Robert Barnes told Breitbart News on Monday that he and his legal team are suing Sen. Elizabeth Warren (D-MA), Rep. Deb Haaland (D-NM), Reza Aslan, Matthew Dowd, Kathy Griffin, Maggie Haberman, Ana Navarro, and other news media figures for defamation on behalf of eight students from Covington, KY.
"We filed suit on Thursday on behalf of eight Convington families," said Barnes in an interview on SiriusXM's Breitbart News Daily with host Alex Marlow. "Likely there are three or four more Covington families that will be added to this suit after they review it."
Barned continued, "We sued Kathy Griffin. We sued Maggie Haberman of the New York Times. We sued Senator Elizabeth Warren. We sued Congresswoman Deb Haaland. We sued Matthew Dowd and Ana Navarro of ABC and CNN, and a range of other personalities including Reza Aslan, a professor from Princeton and the editor of Mother Jones and Rewired ... and a few other defendants mixed in there."
"The cases are filed," stated Barnes. "There will likely be some amendments to the complaint, and then we'll get to the motion to dismiss stage, which I think we'll survive. There will be multiple legal issues, one will be whether a senator or congressman can be sued. There are some that believe that they're immune from any kind of suit while they're a senator or congressman for any speech-related issues. There's law on our side in that regard, but it will set a unique precedent in that respect."
Barnes went on, "It will also set unique precedent in making clear that media personalities cannot use their major social media platforms to lie and libel a bunch of kids with immunity and impunity without some meaningful legal consequence. It will be a precedent-setting case."
"It will be an underdog fight," remarked Barnes, echoing his law firm's self-description, "but a necessary one to protect kids and ordinary everyday people from big media personalities using their big social media platforms to try to destroy and defame them."
Barnes recalled the chorus of condemnation directed at the high school students — alleging they engaged in "racist gestures" against "tribal elder" Nathan Phillips, a left-wing activist — by Democrats and the broader left, including many news media figures.
"By the time they get home to Covington, Kentucky, [they find out] that they have been the subject of a massive social media lynch mob that's trying to end their financial futures, led by the most prominent senators, celebrities, and public members of the press in our country," Barned noted.
"We're only suing the people that have refused, to this very day, to ever retract or correct anything in their statements and comments that hurt these kids," Barnes specified.
"These are kids who were marching for the most vulnerable life in the world," Barnes determined. "They're from a very small town. It's the very first time they're in this beautiful, majestic city of our nation's capital, and to the media elites, that offends them deeply — the pro-life march. And so that's why they went after these kids."
"Media elites," said Barnes, will continue leveraging their positions to "destroy" all those dissenting from their political orthodoxies if not held accountable for defamation.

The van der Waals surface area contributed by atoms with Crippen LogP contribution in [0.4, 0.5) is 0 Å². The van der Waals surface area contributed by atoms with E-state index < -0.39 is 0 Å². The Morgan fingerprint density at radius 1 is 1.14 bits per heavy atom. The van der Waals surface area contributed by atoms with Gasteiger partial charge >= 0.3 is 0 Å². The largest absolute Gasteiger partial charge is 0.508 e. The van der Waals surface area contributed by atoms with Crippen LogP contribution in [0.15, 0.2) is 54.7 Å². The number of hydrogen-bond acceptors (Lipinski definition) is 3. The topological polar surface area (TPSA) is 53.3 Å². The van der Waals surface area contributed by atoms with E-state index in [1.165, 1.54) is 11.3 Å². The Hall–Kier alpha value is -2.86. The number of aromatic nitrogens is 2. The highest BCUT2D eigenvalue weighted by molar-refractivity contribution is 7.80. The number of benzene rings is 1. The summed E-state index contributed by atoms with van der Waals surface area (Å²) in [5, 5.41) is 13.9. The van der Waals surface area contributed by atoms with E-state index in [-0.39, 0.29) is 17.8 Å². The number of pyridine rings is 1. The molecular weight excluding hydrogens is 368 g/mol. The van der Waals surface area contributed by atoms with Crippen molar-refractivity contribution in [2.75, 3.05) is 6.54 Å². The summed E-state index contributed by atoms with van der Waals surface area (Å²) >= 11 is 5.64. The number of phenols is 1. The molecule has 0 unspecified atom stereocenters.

"They wanted to send a signal," said Barnes of "media elites." "If they could destroy the lives of a bunch of minor children from a small town in Kentucky, merely because they had the audacity to march for the most vulnerable life in the world in the nation's capital — which was the real political motivation of this targeting — then they can do it to anybody, anywhere, anyplace, anytime. That's why it was so critical to try to at least bring suit to fight this out in the legal system, to force the legal system to give some sort of remedy."
Barnes predicted, "I believe we'll get past the motion to dismiss, and they're going to face a real Kentucky jury, and some of them for the very first time, are going to have consequences to their leveraging of their superior media access [and] their bigger social media platforms to try to destroy their political adversaries and their opponents."
"It is a part of a fake news epidemic that is pervasive throughout institutional press that what they accuse others of is what they are the most guilty of, and the Covington case will always be the penultimate example of that," estimated Barnes.
Marlow invited Barnes's comments on news media and politicians' reactions to Saturday's mass shooting in El Paso, TX.
"We're going to face a new group of mass shooters who are deliberately creating really fake political trails, solely for the goal of politicizing and publicizing their horrific acts," assessed Barnes.
Barnes added, "It was clear in the Christchurch example. There was a lot of reason and evidence to believe the New Zealand shooter was creating a fake political trail because he believed it would be a more effective way to get attention. "
"The media know this," stated Barnes. "They know that the number one reason these people do it is to get attention. The media knows if they deny them any media attention, that it likely deters future violence."
Barnes concluded, "But if you look at someone like [Alexandria Ocasio-Cortez], she wants people to see — or, put it this way, the political effect of her conduct is that there are going to be copycats. There are going to be people saying, 'I want attention. I have all these mental disorder problems. I want this violent fantasy. How am I going to make sure I get attention? Well, I should pretend I'm on the right because then people like AOC will make sure I'm heard and broadcast around the world because it suits and serves their political and partisan interest.'"